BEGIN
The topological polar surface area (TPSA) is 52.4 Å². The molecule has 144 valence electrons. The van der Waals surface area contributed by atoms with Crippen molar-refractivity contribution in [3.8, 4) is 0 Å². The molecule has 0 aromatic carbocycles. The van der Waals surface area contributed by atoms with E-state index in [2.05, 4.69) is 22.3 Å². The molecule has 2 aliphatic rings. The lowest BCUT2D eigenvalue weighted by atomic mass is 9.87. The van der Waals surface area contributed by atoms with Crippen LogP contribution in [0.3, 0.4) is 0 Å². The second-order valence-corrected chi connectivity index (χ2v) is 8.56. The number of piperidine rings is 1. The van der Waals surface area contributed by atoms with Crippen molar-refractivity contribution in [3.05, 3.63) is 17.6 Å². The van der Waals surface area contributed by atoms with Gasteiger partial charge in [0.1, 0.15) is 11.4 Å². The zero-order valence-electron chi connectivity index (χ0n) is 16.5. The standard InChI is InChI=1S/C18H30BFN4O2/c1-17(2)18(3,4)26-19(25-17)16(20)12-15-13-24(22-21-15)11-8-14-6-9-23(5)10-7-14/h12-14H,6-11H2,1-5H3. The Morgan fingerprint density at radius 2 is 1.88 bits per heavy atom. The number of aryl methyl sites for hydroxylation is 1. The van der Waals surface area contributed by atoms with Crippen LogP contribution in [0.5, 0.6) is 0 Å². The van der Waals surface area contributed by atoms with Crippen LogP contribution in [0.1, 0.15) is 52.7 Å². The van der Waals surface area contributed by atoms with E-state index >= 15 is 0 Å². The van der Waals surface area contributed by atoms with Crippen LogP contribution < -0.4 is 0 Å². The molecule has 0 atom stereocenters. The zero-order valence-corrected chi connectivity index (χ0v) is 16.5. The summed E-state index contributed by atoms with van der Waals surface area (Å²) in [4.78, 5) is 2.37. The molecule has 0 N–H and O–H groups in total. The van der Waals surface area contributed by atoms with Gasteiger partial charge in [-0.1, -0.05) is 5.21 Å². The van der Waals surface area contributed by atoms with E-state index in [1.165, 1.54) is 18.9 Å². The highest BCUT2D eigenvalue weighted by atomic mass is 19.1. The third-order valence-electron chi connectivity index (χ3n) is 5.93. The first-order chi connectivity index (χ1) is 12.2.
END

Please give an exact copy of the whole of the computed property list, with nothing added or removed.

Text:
The topological polar surface area (TPSA) is 52.4 Å². The molecule has 144 valence electrons. The van der Waals surface area contributed by atoms with Crippen molar-refractivity contribution in [3.8, 4) is 0 Å². The molecule has 0 aromatic carbocycles. The van der Waals surface area contributed by atoms with E-state index in [2.05, 4.69) is 22.3 Å². The molecule has 2 aliphatic rings. The lowest BCUT2D eigenvalue weighted by atomic mass is 9.87. The van der Waals surface area contributed by atoms with Crippen LogP contribution in [0.3, 0.4) is 0 Å². The second-order valence-corrected chi connectivity index (χ2v) is 8.56. The number of piperidine rings is 1. The van der Waals surface area contributed by atoms with Crippen molar-refractivity contribution in [3.05, 3.63) is 17.6 Å². The van der Waals surface area contributed by atoms with Gasteiger partial charge in [0.1, 0.15) is 11.4 Å². The zero-order valence-electron chi connectivity index (χ0n) is 16.5. The standard InChI is InChI=1S/C18H30BFN4O2/c1-17(2)18(3,4)26-19(25-17)16(20)12-15-13-24(22-21-15)11-8-14-6-9-23(5)10-7-14/h12-14H,6-11H2,1-5H3. The Morgan fingerprint density at radius 2 is 1.88 bits per heavy atom. The number of aryl methyl sites for hydroxylation is 1. The van der Waals surface area contributed by atoms with Crippen LogP contribution in [0.5, 0.6) is 0 Å². The van der Waals surface area contributed by atoms with Crippen LogP contribution in [0.1, 0.15) is 52.7 Å². The van der Waals surface area contributed by atoms with E-state index >= 15 is 0 Å². The van der Waals surface area contributed by atoms with Crippen LogP contribution < -0.4 is 0 Å². The molecule has 0 atom stereocenters. The zero-order valence-corrected chi connectivity index (χ0v) is 16.5. The summed E-state index contributed by atoms with van der Waals surface area (Å²) in [4.78, 5) is 2.37. The molecule has 0 N–H and O–H groups in total. The van der Waals surface area contributed by atoms with Gasteiger partial charge in [-0.1, -0.05) is 5.21 Å². The van der Waals surface area contributed by atoms with E-state index in [1.165, 1.54) is 18.9 Å². The highest BCUT2D eigenvalue weighted by atomic mass is 19.1. The third-order valence-electron chi connectivity index (χ3n) is 5.93. The first-order chi connectivity index (χ1) is 12.2.